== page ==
When did you realise you wanted to be a designer?
My brother’s friend Philip Davies was at Cardiff Art College studying Graphic Design and I loved all the work he was doing with type and image. It coincided with my art teacher Douglas Sutton, in Wales, who was previously a commercial artist, believing in me. I had practised Judo (we were both Black Belts) with him not realising I would one day be mentored by him. You only need one person to believe in you to succeed.
What was your first job?
David Lock of Lock Pettersen taught me at the London College of Printing. I freelanced for them in the last year of my BA course and joined them when I graduated. They were great typographers so I learnt a lot. I designed corporate brochures and annual reports for clients like Esso.
How would you describe what you currently do?
Having set up Brand Inspiration in January I want to concentrate on two things. One is to do great work on my own projects unshackled from shareholders and bonus pools. Great work brings financial success rather than thinking about money before creativity. The second is to leave a legacy of creativity both in my own work and with those I believe in. I am very proud to have worked with people like Garrick Hamm, Bruce Duckworth and Mark Girvan and now I want to mentor Taxi Studio to be masters of excellence. I am in the business of the big idea beautifully crafted.
What has been the biggest change in design since you started?
The Apple Mac. Technology has made design a commodity if driven by the wrong hands. In the right hands it can achieve greatness quicker. But never underestimate the power of a drawing. I show my clients drawings where I have concentrated on solving the problem with ideas not by superficial slick Mac printouts.
What is your favourite project, that you’ve worked on?
Sorry, typical designer answer, but there are three projects. First: the work I did for Guiness’s sponsorship of the rugby World Cup. The idea of the rugby ball instead of the traditional shamrock in the top of the pint was a simple idea. Second: the design of Peroni, as it has become a classic. I crafted every element of the label and sales are still strong. Third: the creation of the Penderyn Welsh Whisky brand. As a Welshman it’s an honour to do work for a home-grown business that has become an international success.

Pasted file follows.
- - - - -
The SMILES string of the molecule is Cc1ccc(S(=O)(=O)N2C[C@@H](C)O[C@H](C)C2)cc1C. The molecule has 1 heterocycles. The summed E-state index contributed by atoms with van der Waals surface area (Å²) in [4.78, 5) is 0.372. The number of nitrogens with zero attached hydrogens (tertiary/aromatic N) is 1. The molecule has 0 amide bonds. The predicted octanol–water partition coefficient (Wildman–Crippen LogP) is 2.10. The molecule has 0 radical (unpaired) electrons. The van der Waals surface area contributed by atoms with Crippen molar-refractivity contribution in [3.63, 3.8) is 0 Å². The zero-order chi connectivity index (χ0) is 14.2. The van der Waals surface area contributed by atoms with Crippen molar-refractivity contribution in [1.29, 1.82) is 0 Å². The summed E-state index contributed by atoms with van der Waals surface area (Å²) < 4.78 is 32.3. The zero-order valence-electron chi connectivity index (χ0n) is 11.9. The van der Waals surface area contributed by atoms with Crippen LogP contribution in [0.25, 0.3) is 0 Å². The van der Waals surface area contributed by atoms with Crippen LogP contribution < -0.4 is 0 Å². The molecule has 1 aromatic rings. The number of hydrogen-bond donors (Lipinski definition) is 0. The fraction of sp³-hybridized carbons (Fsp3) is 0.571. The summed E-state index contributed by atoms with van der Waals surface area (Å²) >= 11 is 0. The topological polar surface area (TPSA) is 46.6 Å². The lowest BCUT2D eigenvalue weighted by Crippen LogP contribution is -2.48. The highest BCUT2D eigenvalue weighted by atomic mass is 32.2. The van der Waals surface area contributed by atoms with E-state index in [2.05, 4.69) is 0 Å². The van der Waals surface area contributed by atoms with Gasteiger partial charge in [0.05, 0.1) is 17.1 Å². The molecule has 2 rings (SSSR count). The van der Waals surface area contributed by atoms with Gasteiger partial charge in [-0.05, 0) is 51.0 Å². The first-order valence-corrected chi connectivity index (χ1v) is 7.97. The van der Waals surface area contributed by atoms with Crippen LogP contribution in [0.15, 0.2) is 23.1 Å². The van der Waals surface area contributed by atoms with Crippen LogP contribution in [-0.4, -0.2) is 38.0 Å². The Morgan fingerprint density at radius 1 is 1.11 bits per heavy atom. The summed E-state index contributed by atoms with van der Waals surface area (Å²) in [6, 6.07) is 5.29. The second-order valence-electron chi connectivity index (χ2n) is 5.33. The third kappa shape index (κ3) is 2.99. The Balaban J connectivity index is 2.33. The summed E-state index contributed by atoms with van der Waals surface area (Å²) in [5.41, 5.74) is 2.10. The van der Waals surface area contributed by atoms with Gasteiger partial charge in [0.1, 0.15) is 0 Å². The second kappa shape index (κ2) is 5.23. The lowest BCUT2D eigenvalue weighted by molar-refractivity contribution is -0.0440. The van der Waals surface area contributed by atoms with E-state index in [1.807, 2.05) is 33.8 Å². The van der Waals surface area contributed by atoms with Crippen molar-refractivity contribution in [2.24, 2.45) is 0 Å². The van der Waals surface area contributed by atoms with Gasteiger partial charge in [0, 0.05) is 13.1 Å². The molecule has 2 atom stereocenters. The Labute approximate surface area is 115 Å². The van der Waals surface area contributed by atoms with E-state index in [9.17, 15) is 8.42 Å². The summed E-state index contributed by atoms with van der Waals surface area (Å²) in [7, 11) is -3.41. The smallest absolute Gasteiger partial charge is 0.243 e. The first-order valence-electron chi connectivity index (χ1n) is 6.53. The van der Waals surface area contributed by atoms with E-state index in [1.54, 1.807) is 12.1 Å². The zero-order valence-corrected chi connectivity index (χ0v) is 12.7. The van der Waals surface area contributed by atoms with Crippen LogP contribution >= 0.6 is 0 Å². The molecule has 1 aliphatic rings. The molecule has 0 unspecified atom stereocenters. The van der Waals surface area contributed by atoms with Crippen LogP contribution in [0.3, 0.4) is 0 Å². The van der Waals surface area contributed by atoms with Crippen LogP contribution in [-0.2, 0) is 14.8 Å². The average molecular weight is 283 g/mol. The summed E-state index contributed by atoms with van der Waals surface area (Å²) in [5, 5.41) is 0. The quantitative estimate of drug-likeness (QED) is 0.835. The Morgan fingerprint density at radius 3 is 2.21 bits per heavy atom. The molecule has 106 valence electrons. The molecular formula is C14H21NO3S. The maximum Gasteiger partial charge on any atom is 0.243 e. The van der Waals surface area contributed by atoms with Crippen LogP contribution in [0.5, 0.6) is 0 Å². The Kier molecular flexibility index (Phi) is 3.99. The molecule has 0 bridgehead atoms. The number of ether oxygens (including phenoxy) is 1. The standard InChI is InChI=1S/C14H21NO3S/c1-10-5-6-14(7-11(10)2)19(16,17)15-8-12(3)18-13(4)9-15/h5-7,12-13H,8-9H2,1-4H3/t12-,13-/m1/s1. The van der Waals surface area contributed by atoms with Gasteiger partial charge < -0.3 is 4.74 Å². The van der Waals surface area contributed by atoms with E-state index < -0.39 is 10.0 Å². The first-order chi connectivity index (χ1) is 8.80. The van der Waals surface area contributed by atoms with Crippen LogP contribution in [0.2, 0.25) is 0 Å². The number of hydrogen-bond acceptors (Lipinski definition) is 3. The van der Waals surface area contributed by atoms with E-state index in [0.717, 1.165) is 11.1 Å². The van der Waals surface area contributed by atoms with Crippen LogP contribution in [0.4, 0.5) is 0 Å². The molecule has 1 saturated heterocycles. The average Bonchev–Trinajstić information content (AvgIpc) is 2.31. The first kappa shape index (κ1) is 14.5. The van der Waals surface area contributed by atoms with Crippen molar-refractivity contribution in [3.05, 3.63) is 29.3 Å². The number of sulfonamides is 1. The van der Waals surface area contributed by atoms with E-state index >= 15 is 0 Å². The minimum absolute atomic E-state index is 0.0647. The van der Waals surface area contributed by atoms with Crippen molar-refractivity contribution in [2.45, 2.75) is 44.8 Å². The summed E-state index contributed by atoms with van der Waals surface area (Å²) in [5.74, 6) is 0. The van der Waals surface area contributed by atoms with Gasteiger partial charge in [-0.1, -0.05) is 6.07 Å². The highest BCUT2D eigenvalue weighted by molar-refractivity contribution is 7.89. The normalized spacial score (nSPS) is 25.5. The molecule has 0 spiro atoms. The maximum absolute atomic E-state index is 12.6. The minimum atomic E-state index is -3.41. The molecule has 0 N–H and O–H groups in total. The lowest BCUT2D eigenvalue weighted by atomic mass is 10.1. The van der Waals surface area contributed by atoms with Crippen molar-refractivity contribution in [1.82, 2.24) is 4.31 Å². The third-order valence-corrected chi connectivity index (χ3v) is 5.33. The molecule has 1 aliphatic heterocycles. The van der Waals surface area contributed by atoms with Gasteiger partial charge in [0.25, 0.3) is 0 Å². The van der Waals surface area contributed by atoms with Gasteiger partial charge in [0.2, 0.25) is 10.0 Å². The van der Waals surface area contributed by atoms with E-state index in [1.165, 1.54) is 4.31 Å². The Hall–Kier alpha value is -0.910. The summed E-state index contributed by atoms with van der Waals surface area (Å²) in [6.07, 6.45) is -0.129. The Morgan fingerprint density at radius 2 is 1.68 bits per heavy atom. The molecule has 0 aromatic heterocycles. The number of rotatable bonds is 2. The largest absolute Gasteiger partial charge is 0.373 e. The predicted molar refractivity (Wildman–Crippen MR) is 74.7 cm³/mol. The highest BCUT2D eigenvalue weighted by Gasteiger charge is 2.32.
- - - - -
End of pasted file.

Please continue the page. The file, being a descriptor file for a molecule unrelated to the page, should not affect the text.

What is your favourite project, that you haven’t worked on?
I always wanted to redesign Gordon’s Gin and Martini. In fact I did some exploratory work on Gordon’s many years ago but it never came to fruition. Martini has lost its heart and I want to put it back!
What was your biggest mistake?
Not going to work in New York for Michael Peters Group. It would have given me more perspective. And not setting up my own business sooner to call the shots.
What is your greatest ambition?
To leave a creative legacy amongst my peers and be respected for my work.
Who is the most inspirational person you have worked with?
Michael Peters got the very best out of me by driving me very hard. He could see potential in every project as a creative opportunity. Michael Wolff has been a massive influence on me recently as he sees the solution to problems so clearly.
What piece of advice would you give to people starting out in design?
Read Malcolm Gladwell’s book Outliers. It’s all about the experience and time you put in and the reward you get out. Concentrate on doing great work, this business is not a job but a vocation.